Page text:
Two real pilots in Portugal and Sweden

Two real pilots (for roads and rail transport systems) will be used to validate and demonstrate the results of INFRALERT research activities. In both cases, extensive data from auscultation campaigns are available since some years ago. The empirical development of the whole project will be based on these pilot cases.

Road demonstration at Portugal

The road network from Infraestruturas de Portugal will act as the test pilot for the road infrastructure application of INFRALERT concept. IP will provide the necessary resources for the project’s demonstration, by identifying several network clusters where the capabilities of INFRALERT system can be used and supporting the resolution of key problems such as:

  • Providing an accurate prediction of the road condition allowing a more realistic identification of maintenance needs
  • Supporting and validating the definition of maintenance plans, defining the proper balance between routine and correction interventions, seeking the maximisation of infrastructure performance (quality, availability, etc.) and minimising the budgetary needs
  • Supporting long-term strategic scenarios

All INFRALERT capabilities will be tested and compared with the current methods in use in IP, allowing a structured comparison between them and quantifying the INFRALERT benefits, especially while addressing the mentioned key problems. In particular, using the IP’s key performance indicators (KPI) in terms of road network performance (related to network overall quality, global maintenance costs or infrastructure availability), the performance and the impact of INFRALERT in terms of decisions and planning will be assessed.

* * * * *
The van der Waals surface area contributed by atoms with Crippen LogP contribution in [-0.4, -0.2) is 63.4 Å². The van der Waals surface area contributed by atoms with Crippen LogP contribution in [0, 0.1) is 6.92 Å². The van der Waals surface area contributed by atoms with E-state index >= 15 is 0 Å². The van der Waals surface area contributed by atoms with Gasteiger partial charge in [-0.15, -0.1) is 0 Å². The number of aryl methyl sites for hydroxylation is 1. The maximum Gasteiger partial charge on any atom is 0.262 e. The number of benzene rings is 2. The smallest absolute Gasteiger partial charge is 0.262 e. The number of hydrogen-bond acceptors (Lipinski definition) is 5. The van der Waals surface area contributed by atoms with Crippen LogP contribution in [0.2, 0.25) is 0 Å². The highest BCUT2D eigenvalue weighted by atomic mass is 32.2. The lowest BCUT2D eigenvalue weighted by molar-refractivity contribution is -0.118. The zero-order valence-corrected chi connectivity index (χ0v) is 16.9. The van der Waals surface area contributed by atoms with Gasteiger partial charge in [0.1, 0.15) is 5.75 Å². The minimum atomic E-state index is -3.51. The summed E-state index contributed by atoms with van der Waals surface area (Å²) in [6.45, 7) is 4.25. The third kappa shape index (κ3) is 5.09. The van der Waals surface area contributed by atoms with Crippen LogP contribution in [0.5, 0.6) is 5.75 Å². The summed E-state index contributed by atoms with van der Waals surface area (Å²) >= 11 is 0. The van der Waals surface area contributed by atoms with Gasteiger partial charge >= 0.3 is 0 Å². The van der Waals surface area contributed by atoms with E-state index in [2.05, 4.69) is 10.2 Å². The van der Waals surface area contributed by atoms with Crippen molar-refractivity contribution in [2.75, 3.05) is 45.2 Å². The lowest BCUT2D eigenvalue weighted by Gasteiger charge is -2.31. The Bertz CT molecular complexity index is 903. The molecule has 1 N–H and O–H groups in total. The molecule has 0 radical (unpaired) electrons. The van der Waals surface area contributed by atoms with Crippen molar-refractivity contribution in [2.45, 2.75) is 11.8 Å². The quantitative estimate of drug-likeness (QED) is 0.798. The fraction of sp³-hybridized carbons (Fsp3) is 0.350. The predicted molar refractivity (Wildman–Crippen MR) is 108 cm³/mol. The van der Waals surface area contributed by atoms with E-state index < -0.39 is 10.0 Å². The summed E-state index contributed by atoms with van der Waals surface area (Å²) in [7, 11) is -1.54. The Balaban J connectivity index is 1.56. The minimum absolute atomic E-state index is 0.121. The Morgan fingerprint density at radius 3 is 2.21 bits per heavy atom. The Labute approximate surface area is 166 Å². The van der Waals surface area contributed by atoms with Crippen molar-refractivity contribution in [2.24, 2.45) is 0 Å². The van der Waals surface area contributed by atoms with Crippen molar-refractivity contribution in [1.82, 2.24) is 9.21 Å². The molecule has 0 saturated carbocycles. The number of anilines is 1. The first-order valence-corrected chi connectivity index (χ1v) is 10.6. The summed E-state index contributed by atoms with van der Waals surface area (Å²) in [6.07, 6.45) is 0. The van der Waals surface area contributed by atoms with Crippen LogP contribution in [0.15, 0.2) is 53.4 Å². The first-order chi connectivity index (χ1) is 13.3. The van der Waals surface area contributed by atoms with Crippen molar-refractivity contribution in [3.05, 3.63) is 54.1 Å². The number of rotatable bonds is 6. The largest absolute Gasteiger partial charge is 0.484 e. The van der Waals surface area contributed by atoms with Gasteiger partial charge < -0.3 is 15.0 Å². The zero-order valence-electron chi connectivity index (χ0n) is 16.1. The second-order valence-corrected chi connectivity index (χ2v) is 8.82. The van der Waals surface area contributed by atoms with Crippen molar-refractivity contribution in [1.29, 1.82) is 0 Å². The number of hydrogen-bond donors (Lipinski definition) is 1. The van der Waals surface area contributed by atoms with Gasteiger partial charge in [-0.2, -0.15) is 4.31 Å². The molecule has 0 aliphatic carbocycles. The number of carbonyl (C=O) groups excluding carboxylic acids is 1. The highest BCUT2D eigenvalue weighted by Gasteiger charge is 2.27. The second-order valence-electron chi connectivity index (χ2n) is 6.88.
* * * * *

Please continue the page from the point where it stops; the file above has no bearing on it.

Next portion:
Rail demonstration at Sweden

The demonstrator for railway infrastructure is under the responsibility of LTU which closely collaborate with Trafikverket (Swedish IM). This demonstrator will be in the Iron Ore Line called Malmbanan in northern Sweden which starts in Luleå and ends in Narvik (Norway). There run both, passenger and freight trains. The freight traffic consists primarily of heavy haul trains with axle loads of 22.5Tn and more. Running heavy-haul railway traffic in a mountainous area north of the Arctic Circle is a challenging task. The trains operate in harsh climate conditions, including snow in winter and extreme temperatures ranging from -45° to +25°. Besides, there are many tight curves along the track that undergo high wear.

Competition in the world market has forced the Swedish iron-ore mining company LKAB to make its transport chain more efficient. As a result, LKAB are now transporting iron-ore with an axle-load of 30Tn and at speeds of 60 km/h. Outside Luleå, LTU in collaboration with Trafikverket (Swedish IM) exploits, owns and manages two research stations to measure wheel-rail forces, both lateral and vertical, in curves between 400 m and 500 m radius. The information is collected in real-time and sent to the server of the eMaintenace lab in LTI where it is recorded. Since all these wheels are identified (properly tagged with unique IDs that identify all of them) may be relevant the evolution of these wheel profiles as a matter of degradation for both rolling stock and infrastructure. Data are available from 2007, including results from auscultation, track events, work orders, etc.

As most of the trains in that corridor are heavy haul trains and together with the harsh climatic conditions, the wear of the track is evident. Some of the trains are mounted with sensors in a pilot project by LTU and Svenska Kullagerfabriken (SKF). The load, temperature and vibration are transmitted in real-time to the servers of LTU in order to integrate this information in the maintenance programs not only for rolling stock operators but also for the infrastructure to provide information about bumpy or broken rails, amongst others.